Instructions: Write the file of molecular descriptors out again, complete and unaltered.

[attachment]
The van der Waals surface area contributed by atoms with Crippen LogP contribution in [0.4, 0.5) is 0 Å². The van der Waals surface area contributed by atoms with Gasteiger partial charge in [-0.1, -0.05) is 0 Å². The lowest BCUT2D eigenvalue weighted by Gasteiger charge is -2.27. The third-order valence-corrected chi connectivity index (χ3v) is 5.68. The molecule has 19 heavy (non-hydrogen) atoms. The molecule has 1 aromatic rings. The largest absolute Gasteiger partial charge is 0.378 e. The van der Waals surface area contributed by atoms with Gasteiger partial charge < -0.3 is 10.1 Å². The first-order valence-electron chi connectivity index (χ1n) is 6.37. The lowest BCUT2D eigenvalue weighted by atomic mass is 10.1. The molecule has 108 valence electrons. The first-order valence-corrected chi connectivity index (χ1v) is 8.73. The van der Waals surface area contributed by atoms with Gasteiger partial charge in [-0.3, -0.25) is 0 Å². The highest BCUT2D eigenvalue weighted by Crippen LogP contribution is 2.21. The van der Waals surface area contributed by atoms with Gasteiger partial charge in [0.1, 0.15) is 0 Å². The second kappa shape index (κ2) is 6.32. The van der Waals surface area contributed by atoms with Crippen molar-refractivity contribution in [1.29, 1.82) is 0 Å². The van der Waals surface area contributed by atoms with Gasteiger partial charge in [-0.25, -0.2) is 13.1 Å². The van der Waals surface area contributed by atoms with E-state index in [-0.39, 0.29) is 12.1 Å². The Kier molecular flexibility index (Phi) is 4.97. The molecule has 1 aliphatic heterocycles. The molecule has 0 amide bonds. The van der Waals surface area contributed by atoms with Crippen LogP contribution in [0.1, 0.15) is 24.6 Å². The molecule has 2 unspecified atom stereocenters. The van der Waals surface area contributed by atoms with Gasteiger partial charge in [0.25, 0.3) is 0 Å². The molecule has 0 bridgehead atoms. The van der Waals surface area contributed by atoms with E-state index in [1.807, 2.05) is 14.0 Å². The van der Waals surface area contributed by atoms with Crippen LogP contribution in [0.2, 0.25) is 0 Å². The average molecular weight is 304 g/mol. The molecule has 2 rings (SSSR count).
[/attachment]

The van der Waals surface area contributed by atoms with Crippen LogP contribution in [0.4, 0.5) is 0 Å². The van der Waals surface area contributed by atoms with Gasteiger partial charge in [-0.1, -0.05) is 0 Å². The lowest BCUT2D eigenvalue weighted by Gasteiger charge is -2.27. The third-order valence-corrected chi connectivity index (χ3v) is 5.68. The molecule has 19 heavy (non-hydrogen) atoms. The molecule has 1 aromatic rings. The largest absolute Gasteiger partial charge is 0.378 e. The van der Waals surface area contributed by atoms with Gasteiger partial charge < -0.3 is 10.1 Å². The first-order valence-electron chi connectivity index (χ1n) is 6.37. The lowest BCUT2D eigenvalue weighted by atomic mass is 10.1. The molecule has 108 valence electrons. The first-order valence-corrected chi connectivity index (χ1v) is 8.73. The van der Waals surface area contributed by atoms with Gasteiger partial charge in [-0.3, -0.25) is 0 Å². The highest BCUT2D eigenvalue weighted by Crippen LogP contribution is 2.21. The van der Waals surface area contributed by atoms with Gasteiger partial charge in [0.1, 0.15) is 0 Å². The second kappa shape index (κ2) is 6.32. The van der Waals surface area contributed by atoms with Crippen molar-refractivity contribution in [1.29, 1.82) is 0 Å². The van der Waals surface area contributed by atoms with Gasteiger partial charge in [-0.25, -0.2) is 13.1 Å². The van der Waals surface area contributed by atoms with E-state index in [-0.39, 0.29) is 12.1 Å². The Kier molecular flexibility index (Phi) is 4.97. The molecule has 1 aliphatic heterocycles. The molecule has 0 amide bonds. The van der Waals surface area contributed by atoms with Crippen LogP contribution in [0.1, 0.15) is 24.6 Å². The molecule has 2 unspecified atom stereocenters. The van der Waals surface area contributed by atoms with Gasteiger partial charge in [0.25, 0.3) is 0 Å². The molecule has 0 bridgehead atoms. The van der Waals surface area contributed by atoms with E-state index in [1.807, 2.05) is 14.0 Å². The van der Waals surface area contributed by atoms with Crippen LogP contribution in [0.2, 0.25) is 0 Å². The average molecular weight is 304 g/mol. The molecule has 2 rings (SSSR count).